The watermelon festival at St Bartholomew’s in Rome reputedly ended in 1870, though for reasons not clearly explained: “In the past, on the occasion of the feast of St. Bartholomew, on August 24 the watermelon sellers used to throw some fruits into the water that the children of the people tried to collect by diving into the Tiber. This characteristic tradition of the Ripa district, linked to its most important holiday, ended in 1870 when Rome became the capital of the Italian kingdom.” ”In passato in occasione della festa di san bartolomeo, il 24 agosto i venditori di cocomero erano soliti lanciare in acqua alcuni frutti che i ragazzi del popolo tuffandosi nel Tevere tentavano di raccogliere. Tale caratteristica tradizione del rione Ripa, legata alla sua festività più importante, si concluse nel 1870 quando Roma divenne capitale del regno italiano.” — San Bartolomeo all`Isola. Accessed July 2021 at https://guidasantuari.altervista.org/blog/san-bartolomeo-allisola/
Though the festival at St Barthomew’s church is no longer held, watermelon is for sale everywhere in Rome at this time of year still:
“The tall ladder towers adorned with leaves and colored ribbons as in Bartolomeo Pinelli’s engravings have disappeared for decades. The feast of the watermelons, on August 24, on the Tiber Island for San Bartolomeo practically forgotten. And today the much less compromising cubes of pulp in plastic cups are preferred to the huge and juicy slices to bite with lust regardless of bon ton.” Distefano, Natalia. Cocomerari, gli ultimi sopravvissuti del vizio estivo nella Capitale. Rome, Italy: Corriere della sera. 15 August 2015. Accessed July 2021 at https://roma.corriere.it/notizie/cultura_e_spettacoli/15_agosto_14/cocomerari-ultimi-sopravvissuti-vizio-estivo-capitale-61bdba82-429d-11e5-ab47-312038e9e7e2.shtml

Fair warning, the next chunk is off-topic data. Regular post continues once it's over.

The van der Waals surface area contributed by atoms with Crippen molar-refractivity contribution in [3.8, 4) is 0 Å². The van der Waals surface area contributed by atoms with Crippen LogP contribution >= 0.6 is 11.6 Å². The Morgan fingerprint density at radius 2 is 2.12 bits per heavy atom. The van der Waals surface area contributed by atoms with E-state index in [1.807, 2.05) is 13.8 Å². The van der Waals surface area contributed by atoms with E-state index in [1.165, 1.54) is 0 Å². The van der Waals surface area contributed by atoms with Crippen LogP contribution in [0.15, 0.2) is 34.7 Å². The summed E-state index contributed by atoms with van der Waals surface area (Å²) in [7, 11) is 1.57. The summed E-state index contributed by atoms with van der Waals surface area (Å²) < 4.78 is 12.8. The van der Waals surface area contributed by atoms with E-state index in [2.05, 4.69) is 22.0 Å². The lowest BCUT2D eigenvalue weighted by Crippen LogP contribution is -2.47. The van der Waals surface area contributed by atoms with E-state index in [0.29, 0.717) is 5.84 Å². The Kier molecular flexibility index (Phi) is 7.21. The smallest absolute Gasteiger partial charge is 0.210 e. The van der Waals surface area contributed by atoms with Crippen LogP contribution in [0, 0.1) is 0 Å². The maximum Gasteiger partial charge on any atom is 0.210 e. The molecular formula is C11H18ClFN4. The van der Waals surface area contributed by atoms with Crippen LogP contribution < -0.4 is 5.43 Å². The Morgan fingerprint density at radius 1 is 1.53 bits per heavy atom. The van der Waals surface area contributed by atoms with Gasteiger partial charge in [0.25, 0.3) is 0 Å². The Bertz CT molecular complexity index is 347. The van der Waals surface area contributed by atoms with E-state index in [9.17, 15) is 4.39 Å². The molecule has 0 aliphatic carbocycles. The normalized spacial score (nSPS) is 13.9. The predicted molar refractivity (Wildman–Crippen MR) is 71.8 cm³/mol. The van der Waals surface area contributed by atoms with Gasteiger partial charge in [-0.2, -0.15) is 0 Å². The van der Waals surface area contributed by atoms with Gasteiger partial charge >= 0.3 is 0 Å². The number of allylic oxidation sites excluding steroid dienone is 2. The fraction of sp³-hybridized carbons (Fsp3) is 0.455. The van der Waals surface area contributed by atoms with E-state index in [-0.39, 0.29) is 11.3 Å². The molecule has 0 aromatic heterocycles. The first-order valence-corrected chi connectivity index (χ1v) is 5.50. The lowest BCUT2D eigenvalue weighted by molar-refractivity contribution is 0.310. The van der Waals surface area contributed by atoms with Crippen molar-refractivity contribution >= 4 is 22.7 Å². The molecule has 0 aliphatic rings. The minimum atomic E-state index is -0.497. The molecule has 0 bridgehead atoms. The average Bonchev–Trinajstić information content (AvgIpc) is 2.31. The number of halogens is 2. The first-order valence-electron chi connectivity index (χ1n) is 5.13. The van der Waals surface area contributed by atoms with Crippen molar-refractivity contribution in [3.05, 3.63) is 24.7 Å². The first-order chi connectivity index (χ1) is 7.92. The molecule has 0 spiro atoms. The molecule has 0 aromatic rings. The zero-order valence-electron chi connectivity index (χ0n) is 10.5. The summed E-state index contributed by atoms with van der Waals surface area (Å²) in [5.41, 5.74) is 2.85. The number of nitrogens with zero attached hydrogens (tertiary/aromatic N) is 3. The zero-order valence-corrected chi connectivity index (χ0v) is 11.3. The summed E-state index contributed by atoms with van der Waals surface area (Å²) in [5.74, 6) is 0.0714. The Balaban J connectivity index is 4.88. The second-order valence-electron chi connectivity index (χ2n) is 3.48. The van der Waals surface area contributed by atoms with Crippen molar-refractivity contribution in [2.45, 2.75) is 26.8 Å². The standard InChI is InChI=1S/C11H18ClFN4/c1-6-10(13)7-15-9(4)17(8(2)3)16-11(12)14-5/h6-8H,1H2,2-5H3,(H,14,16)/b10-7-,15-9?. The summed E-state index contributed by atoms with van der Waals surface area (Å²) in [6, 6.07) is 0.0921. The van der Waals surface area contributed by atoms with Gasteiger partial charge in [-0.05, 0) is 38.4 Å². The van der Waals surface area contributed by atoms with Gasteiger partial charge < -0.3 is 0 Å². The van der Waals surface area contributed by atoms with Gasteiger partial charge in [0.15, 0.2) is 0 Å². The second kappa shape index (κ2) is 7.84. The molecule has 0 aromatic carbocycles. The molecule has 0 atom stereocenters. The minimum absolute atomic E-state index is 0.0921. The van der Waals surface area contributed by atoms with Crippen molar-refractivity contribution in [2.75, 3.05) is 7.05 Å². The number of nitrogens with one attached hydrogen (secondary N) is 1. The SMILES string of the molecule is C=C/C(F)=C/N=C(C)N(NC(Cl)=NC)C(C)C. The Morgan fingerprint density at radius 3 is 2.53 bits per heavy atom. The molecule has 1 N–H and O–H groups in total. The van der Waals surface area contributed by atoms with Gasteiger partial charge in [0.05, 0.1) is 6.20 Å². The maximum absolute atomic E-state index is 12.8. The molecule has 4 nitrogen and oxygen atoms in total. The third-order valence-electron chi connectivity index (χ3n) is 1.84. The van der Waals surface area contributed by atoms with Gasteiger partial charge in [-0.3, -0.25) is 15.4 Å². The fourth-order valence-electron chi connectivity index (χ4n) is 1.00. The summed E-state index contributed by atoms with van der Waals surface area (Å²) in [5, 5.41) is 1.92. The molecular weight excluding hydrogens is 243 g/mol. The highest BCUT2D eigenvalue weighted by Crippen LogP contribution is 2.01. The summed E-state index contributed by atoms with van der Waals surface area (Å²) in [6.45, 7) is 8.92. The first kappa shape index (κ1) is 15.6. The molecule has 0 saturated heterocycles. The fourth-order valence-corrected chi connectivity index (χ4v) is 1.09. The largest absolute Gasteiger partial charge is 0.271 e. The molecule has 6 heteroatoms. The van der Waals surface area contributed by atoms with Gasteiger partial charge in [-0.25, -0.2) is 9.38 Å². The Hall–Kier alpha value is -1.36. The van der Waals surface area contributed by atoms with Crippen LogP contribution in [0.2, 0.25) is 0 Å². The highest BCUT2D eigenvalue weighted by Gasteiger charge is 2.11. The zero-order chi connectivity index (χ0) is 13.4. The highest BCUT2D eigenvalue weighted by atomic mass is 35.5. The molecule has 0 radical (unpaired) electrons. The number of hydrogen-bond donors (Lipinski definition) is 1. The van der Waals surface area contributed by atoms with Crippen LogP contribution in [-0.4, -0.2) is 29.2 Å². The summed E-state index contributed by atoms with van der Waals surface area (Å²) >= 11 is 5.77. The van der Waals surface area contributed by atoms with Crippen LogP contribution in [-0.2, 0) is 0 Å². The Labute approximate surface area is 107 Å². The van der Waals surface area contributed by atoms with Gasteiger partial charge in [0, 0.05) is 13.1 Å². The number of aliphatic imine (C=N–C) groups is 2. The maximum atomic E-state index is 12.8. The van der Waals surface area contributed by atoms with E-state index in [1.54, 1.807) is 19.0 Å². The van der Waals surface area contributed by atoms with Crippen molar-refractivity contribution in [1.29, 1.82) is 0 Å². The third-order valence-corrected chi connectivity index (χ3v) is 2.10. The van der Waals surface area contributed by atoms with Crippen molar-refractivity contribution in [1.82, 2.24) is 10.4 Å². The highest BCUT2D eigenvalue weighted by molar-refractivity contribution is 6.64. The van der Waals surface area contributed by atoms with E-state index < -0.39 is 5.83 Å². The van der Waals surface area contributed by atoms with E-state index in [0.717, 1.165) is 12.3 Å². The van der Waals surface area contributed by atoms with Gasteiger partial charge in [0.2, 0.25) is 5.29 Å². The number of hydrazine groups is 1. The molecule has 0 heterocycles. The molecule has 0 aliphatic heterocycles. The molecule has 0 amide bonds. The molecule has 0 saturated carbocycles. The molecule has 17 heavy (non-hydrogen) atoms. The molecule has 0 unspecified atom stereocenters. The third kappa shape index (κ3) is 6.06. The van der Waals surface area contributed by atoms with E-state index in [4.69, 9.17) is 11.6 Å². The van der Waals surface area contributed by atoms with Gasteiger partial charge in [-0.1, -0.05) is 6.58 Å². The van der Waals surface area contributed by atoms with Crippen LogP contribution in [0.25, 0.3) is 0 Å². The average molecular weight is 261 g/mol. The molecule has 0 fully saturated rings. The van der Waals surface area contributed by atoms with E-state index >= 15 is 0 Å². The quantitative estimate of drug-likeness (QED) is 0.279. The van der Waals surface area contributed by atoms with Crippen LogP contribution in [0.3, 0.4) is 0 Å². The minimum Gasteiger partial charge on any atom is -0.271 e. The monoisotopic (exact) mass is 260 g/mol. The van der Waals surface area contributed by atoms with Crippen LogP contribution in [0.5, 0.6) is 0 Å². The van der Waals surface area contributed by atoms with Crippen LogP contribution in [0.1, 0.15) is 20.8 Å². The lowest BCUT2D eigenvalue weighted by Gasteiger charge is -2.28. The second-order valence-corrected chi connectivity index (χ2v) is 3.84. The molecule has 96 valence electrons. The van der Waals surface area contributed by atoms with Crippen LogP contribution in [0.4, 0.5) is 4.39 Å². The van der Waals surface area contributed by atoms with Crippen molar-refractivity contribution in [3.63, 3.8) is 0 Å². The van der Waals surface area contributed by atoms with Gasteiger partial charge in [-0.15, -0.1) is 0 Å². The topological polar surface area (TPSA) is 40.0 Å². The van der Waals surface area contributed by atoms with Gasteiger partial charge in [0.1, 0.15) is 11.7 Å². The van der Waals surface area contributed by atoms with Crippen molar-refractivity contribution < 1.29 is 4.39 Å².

Saint Bartholomew is also the patron saint of the alcoholic beverage called “mead.”
Caggia, Sergio and Paul Gwynne. Saint Bartholomew and the Watermelon. Accessed May 2016 at http://www.nerone.cc/nerone/archivio/arch39.htm
|↑1||Barnaba, Nicoletta Fattorosi. Taja ch’è rosso! 3 September 2018. Accessed July 2021 at https://www.lalampadina.net/magazine/2018/09/roma-taja-che-rosso/|
|↑2||Ede, Andrew. Saints, plagues and the last of the summer melon. Majorca, Spain: Majorca Daily. 25 August 2020. Accessed July 2021 at https://www.majorcadailybulletin.com/life-style/life-style/2020/08/25/71465/saints-plagues-and-the-last-the-summer-melon.html|
|↑3||”In passato in occasione della festa di san bartolomeo, il 24 agosto i venditori di cocomero erano soliti lanciare in acqua alcuni frutti che i ragazzi del popolo tuffandosi nel Tevere tentavano di raccogliere. Tale caratteristica tradizione del rione Ripa, legata alla sua festività più importante, si concluse nel 1870 quando Roma divenne capitale del regno italiano.” — San Bartolomeo all`Isola. Accessed July 2021 at https://guidasantuari.altervista.org/blog/san-bartolomeo-allisola/|
|↑4||Distefano, Natalia. Cocomerari, gli ultimi sopravvissuti del vizio estivo nella Capitale. Rome, Italy: Corriere della sera. 15 August 2015. Accessed July 2021 at https://roma.corriere.it/notizie/cultura_e_spettacoli/15_agosto_14/cocomerari-ultimi-sopravvissuti-vizio-estivo-capitale-61bdba82-429d-11e5-ab47-312038e9e7e2.shtml|